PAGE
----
19 Ноември 2018г.
What On Wednesday the 14th November, Prime Minister Theresa May's government backed the long-awaited Brexit agreement negotiated between the United Kingdom and the European Union (EU). A special European summit will be held on the 25th November to finalise the deal that establishes the terms of the UK’s departure of the EU. A critical, yet very uncertain “meaningful vote” on the deal will be held in December in the House of Commons. The day after the agreement was published, several Brexiter Cabinet members resigned, arguing that they could not support the deal. If Members of Parliament (MPs) back the deal, the European Parliament will also have to vote in January or February 2019. Why Under this agreement, the UK will remain in the EU Customs Union – and even in the Single Market during the transition period – until a trade agreement is found. However, remaining trade deal negotiations will be tough and are only delayed by this Brexit deal. 1. Since there were fears of a cliff-edge on the 29th March 2019 due to the lack of progress in future trade agreement negotiations, the government agreed a transition period until the 31st December 2020 with the EU. If no solution is found, the Joint Committee (comprising representatives and co-chaired by the UK and the EU) created by the deal can extend the transition for an unspecified period. According to the European Commission, “during this period, the entire Union acquis will continue to apply to and in the UK as if it were a Member State…the UK will continue to participate in the EU Customs Union and the Single Market”. 2. At the end of the transition period, unless and until the future relationship becomes applicable, the UK will enter into an indefinite customs union (“single customs territory”) with the EU. This backstop aims at preventing a hard border in Northern Ireland if no trade deal is reached by the end of the transition period. The customs union would cover all goods except fishery products. British firms would lose their financial passport: financial-services relationships will be based on equivalences, as with the United States and Japan. Moreover, to ensure fair competition with the EU27, the UK must observe “level playing field” commitments on environment, labour and social standards, on tax and on state aid. The end of the backstop has to be agreed by the Joint Committee; thus by mutual consent. 3. A future trade agreement is to be negotiated during the transition period.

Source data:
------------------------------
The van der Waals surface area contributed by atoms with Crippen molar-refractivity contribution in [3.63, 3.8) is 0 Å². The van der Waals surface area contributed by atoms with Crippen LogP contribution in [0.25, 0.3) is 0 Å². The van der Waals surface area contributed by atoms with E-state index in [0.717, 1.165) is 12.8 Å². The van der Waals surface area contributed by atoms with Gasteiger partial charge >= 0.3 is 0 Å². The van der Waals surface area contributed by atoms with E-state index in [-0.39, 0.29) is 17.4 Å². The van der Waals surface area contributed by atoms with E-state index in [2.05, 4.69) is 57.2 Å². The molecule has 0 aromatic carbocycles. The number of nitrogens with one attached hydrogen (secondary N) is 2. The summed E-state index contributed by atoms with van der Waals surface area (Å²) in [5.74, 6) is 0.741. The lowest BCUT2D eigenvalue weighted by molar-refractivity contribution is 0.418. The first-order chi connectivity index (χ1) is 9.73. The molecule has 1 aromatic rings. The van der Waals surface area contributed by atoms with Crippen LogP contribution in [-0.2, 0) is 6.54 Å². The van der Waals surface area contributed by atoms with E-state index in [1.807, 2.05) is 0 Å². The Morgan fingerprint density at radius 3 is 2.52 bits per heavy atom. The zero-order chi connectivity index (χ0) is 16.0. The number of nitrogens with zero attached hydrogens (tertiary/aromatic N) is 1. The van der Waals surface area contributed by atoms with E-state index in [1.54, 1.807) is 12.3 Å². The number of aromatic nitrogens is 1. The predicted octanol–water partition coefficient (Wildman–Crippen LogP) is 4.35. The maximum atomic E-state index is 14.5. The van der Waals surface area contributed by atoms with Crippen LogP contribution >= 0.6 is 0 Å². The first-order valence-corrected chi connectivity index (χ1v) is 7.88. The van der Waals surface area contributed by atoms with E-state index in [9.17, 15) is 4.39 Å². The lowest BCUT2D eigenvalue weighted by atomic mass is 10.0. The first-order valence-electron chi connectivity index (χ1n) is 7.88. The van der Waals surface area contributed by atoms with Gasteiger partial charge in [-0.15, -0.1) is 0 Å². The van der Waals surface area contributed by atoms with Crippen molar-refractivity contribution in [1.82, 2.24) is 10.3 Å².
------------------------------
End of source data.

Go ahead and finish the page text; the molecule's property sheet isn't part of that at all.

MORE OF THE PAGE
Risks Just after the Brexit deal emerged, several Hard Brexiter Conservative MPs called for a vote of no confidence in the next weeks. According to Conservative Party rules, Ms May could face a vote of no confidence if 15% of Conservative MPs (48 out of 316 Tory MPs) send letters demanding such a vote. If Ms May (who would need 159 Conservative MP votes) were to lose, she would be obliged to resign and a Conservative leadership contest would take place. A Conservative Government could then be formed and attempt to pass a confidence motion within 14 days. If not, the dissolution of Parliament is triggered and a new election must be held. However, the lack of clear alternative to Ms May acts in her favour and she would likely win in case of vote of no confidence.
It will be hard for Ms May to win Commons approval: although the vast majority of Tory MPs are set to back the Prime Minister’s deal (despite those who are sounding off against her), the Labour Party, the Democratic Unionist party (DUP), the Scottish National Party (SNP) and around 50 of Tory MPs have said they will reject the deal. Ms May will try to unify her party and to convince all the MPs in Brexit-voting seats, including around 20 Labour MPs – but it will be a daunting task.
The rejection of the deal by the House of Commons would trigger a new political crisis, with several potential outcomes. A snap general election could be called by the Prime Minister or by a simple majority of the 650 MPs voting they have no confidence in the government. If not, the government would have 21 days to propose how to proceed with negotiations.
If no agreement is found, the Parliament would then be given a vote on a “no deal” motion. The MPs are very unlikely to pass a motion that would lead to a “no deal” Brexit on the 29th March. Even though this vote would not be legally binding, if the Parliament rejects the “no deal” motion, Ms May would be pressured to resign and to call for an early general election or a second referendum. Labour delegates voted a motion saying that if Parliament rejects any Brexit deal, the party must demand a general election, and if this does not happen, then the party should support a second referendum. A general election is therefore the most likely scenario if the Parliament rejects the deal. In this context, the UK could request an extension of Article 50, to give the electorate the chance to vote before the Brexit date. The extension would then need the very likely unanimous agreement of the EU member states.
In the event of a “no deal Brexit” on the 29th March, economic activity would be heavily affected via several channels, including an erosion of confidence, pound depreciation (lower consumption), higher tariffs (higher imported inflation and lower exports) and supply chain issues. Sectors such as automotive, retail, agri-food and construction would be particularly affected. Furthermore, it would have a significant impact in countries like Belgium, the Netherlands, and Ireland, but also Scandinavian and Eastern Europe countries, whose exports to the UK represent an important share of GDP.